Glycogen storage disease type II

Last revised by Henry Knipe on 27 Jul 2022

Glycogen storage disease type II, also known as Pompe disease or acid maltase deficiency disease, is an inherited lysosomal storage disorder characterized by abnormal glycogen accumulation within lysosomes. It is a multisystem disorder involving the heart, skeletal muscle and liver. It is caused by a deficiency of lysosomic acid α-1,4 glucosidase. 

The overall incidence is 1 in 40,000. There are three major forms of Pompe disease:

  • infantile-onset: manifests within a few months of birth; occurs in 1 in 138,000 live births
  • non-classic infantile-onset: manifests by one year of age; occurs in 1 in 57,000 births
  • late onset: manifests in early or late childhood, adolescence or adulthood

Almost equal cases of male and female patients have been reported in literature 1

The presentation may include one or a few of the following: 

Late-onset disease often manifests itself with proximal muscle weakness, which may be interpreted as clumsiness 2

On muscle biopsy, vacuolation and effacement of muscle fibers caused by the replacement of myocyte structures by visibly-evident glycogen can be seen. In severe cases, autophagic involvement in the myocytes along with complete disruption of myofibril architecture is seen 3

Ultrasound scanning of the skeletal muscles may reveal hypoechogenicity of the skeletal muscles compared to the epimysium. The perimysium may also appear indistinct from the muscle 4.

Echocardiogram may also reveal a hypertrophic left ventricle and hypertrophic septum 5

CT may be the initial investigation, especially if performed for other reasons. Like MRI, it may reveal the characteristic pattern of fatty infiltration in a fairly symmetric manner and out of proportion to the patient's age but with apparent preservation of the muscle volume.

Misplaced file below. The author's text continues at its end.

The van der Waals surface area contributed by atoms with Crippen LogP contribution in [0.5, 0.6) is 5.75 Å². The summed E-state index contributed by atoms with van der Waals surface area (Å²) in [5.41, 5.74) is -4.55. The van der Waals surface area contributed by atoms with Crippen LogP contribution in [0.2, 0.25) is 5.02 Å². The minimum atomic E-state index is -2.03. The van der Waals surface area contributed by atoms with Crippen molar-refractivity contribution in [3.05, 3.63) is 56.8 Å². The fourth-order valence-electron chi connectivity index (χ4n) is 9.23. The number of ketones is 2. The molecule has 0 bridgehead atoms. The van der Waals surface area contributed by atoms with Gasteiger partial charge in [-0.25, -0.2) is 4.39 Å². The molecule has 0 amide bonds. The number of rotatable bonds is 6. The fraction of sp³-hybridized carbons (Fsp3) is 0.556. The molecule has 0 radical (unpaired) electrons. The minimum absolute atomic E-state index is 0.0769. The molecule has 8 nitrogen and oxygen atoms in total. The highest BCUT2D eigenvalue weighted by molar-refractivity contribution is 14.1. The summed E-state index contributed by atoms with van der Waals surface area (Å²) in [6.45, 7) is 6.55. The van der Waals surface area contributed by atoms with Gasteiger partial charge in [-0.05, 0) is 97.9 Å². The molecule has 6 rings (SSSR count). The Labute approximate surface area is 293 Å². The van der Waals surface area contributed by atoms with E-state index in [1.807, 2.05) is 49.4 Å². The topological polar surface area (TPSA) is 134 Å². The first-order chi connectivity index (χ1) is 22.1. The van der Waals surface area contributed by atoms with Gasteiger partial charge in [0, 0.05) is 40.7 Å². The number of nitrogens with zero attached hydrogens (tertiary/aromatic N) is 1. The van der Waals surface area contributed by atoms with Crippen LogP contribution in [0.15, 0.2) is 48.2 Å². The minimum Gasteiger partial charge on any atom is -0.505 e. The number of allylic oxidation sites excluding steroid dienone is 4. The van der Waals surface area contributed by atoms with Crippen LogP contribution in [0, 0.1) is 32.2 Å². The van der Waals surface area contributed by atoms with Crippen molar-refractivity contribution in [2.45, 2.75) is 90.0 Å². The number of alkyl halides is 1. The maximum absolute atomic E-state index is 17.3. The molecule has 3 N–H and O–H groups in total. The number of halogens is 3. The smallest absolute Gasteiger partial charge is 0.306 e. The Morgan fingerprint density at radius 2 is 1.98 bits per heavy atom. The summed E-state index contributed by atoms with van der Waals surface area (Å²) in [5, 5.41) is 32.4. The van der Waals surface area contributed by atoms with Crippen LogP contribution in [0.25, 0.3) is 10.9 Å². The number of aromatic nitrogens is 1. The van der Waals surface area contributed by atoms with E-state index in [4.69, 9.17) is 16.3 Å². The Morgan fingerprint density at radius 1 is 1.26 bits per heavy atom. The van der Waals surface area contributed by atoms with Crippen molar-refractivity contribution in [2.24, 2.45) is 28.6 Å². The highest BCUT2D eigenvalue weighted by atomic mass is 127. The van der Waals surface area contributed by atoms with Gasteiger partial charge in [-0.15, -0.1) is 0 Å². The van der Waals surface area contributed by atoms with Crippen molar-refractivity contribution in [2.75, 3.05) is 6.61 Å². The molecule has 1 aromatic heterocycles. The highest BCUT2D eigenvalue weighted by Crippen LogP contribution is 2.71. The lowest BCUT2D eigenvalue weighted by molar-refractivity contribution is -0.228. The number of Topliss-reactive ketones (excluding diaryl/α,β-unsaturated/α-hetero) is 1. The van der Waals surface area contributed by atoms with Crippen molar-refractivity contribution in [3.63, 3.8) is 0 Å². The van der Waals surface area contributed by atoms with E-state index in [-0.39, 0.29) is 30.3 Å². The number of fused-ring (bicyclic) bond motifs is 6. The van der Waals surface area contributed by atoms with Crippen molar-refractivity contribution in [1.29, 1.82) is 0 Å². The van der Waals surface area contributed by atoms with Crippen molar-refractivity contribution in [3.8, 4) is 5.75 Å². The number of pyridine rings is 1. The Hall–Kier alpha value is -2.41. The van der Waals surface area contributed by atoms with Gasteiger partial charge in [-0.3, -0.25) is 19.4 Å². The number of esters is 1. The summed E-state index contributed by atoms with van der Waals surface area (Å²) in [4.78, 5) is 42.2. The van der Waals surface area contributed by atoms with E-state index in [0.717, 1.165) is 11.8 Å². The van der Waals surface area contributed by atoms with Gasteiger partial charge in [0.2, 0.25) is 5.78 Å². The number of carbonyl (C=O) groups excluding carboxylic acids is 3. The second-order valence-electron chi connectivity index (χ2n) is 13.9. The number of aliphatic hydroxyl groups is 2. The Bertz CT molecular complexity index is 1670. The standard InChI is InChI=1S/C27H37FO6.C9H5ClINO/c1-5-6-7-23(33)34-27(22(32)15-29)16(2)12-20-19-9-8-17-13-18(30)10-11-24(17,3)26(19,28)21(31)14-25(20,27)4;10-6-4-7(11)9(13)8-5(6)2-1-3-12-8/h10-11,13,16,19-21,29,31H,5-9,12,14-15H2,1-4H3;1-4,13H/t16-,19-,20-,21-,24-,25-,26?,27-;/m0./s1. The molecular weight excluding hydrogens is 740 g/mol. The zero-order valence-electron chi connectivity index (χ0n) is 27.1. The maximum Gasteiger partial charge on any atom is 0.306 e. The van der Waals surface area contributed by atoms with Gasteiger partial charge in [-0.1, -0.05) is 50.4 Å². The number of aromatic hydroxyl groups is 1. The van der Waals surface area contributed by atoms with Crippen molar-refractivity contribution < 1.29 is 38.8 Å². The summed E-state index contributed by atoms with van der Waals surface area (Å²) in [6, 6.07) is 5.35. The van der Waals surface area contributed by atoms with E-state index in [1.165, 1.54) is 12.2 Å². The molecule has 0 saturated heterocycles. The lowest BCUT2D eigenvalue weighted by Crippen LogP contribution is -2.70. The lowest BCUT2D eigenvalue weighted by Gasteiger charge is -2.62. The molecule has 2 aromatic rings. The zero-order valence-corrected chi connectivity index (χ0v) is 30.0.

T2 weighted MRI reveals fatty infiltration of the tongue, muscles of respiration, paraspinal muscles, lateral abdominal muscles, latissimus dorsi and gluteal muscles. These findings correlated with symptoms experienced by patients. Of note, the severity of infiltration correlates with severity of disease and can predict prognosis 6. MRI appearances of skeletal muscle can also be used to assess progress upon commencement of treatment. 

Although no definitive cure exists, treatment with enzyme replacement therapy has been shown to prolong life. Patients are encouraged to eat a high protein diet to compensate for the loss of muscle strength. Respiratory toilet is recommended in infants. 

Patients with the infantile-onset type usually do not reach their first birthday. The later onset types are usually much milder and carry a favorable prognosis. 

Sparing of the psoas muscles suggests glycogen storage disease type V (McArdle disease) 7.

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Cases and figures

  • Case 1: adult onset disease
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  • Case 2
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